A novel system architecture for automated field-based tent systems for controlled-environment agriculture and experimentation


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Experimentation within the field of agronomy relies upon maintaining a controlled operating environment to determine various environmental factors’ effects upon a crop. These experiments are carried out in small growth chambers and can control limited variables such as light, temperature, and humidity.Space is a premium inside the chambers which limits the capacity for additional sensors and other equipment. The chambers are set to specific environmental parameters and maintained throughout the experimental cycle. Field conditions are more complex than a growth chamber, which makes it difficult to analyze the effect of factors in a more realistic scenario. A system architecture for a field-based controlled environment for agriculture and experimentation is proposed. First, the overall architecture is proposed for integrating a multitude of wired and wireless sensors, different controllers, small unmanned aerial vehicles (UAVs) and unmanned ground vehicles (UGVs), and actuators to assess and maintain environmental variables. Second, each component is detailed for its role and responsibilities within the system. Next, a set of commercially available components are examined and compared for their strengths and weaknesses in the proposed system. Then, scientific applications of the system are proposed and explored.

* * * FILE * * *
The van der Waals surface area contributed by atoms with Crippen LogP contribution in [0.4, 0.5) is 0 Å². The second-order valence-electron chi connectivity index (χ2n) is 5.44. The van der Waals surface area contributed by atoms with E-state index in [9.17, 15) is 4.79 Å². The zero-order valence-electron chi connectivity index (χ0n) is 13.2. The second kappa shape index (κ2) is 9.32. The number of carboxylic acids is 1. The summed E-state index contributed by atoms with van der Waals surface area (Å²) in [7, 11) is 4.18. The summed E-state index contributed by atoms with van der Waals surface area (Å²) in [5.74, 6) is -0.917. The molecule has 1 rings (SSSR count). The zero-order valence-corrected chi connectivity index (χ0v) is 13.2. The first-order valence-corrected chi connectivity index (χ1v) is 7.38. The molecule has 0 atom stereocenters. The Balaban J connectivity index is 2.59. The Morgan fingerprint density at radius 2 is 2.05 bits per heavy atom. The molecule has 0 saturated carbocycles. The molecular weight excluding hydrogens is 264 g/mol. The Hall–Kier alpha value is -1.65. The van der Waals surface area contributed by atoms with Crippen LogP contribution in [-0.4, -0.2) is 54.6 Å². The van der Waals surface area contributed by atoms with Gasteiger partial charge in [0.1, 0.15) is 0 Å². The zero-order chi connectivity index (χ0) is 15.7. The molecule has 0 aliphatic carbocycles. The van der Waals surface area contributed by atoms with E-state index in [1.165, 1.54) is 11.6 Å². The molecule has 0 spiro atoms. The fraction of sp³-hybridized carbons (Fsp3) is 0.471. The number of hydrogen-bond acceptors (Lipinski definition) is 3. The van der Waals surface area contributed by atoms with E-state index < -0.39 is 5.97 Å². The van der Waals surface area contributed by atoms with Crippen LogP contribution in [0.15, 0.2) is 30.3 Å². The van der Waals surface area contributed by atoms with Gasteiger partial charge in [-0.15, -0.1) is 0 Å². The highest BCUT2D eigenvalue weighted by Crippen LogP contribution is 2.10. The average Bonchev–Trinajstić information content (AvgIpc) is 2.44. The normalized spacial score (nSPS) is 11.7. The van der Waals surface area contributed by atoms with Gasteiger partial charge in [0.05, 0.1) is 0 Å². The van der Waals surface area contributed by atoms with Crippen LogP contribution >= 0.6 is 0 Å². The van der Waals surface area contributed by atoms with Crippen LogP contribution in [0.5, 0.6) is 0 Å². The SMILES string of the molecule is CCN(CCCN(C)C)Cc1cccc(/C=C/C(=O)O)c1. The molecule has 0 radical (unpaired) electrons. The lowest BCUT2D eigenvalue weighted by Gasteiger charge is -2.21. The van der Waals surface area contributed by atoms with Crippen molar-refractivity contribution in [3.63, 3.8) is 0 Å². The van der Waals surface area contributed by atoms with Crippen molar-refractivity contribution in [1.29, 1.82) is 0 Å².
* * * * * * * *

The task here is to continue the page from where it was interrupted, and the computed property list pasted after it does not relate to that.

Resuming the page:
We prototype and analyze a simplified implementation of the architecture in a wheat heat stress experiment, and demonstrate the capability of our proposed architecture in studying the effect of different environmental conditions on crops in CEA settings. The architecture is simplified to a set of two controllers connected over wireless local area network (LAN): one for heated/experimental tents, and one for the outdoor/control tents; three pairs of such controllers are incorporated into the experiment. A singular Raspberry Pi within each tent implemented the functionality of most of the components in the architecture via software modules. In the case study setup, each pair of controllers communicate with six temperature sensors and one carbon dioxide sensor and continuously maintain the environment by managing relays to actuate a heater element by comparing the environment temperature with a pre-set temperature threshold.



Controlled-environment agriculture, Cyber-physical systems, Agriculture

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Master of Science


Department of Computer Science

Major Professor

Arslan Munir; Mitchell L. Neilsen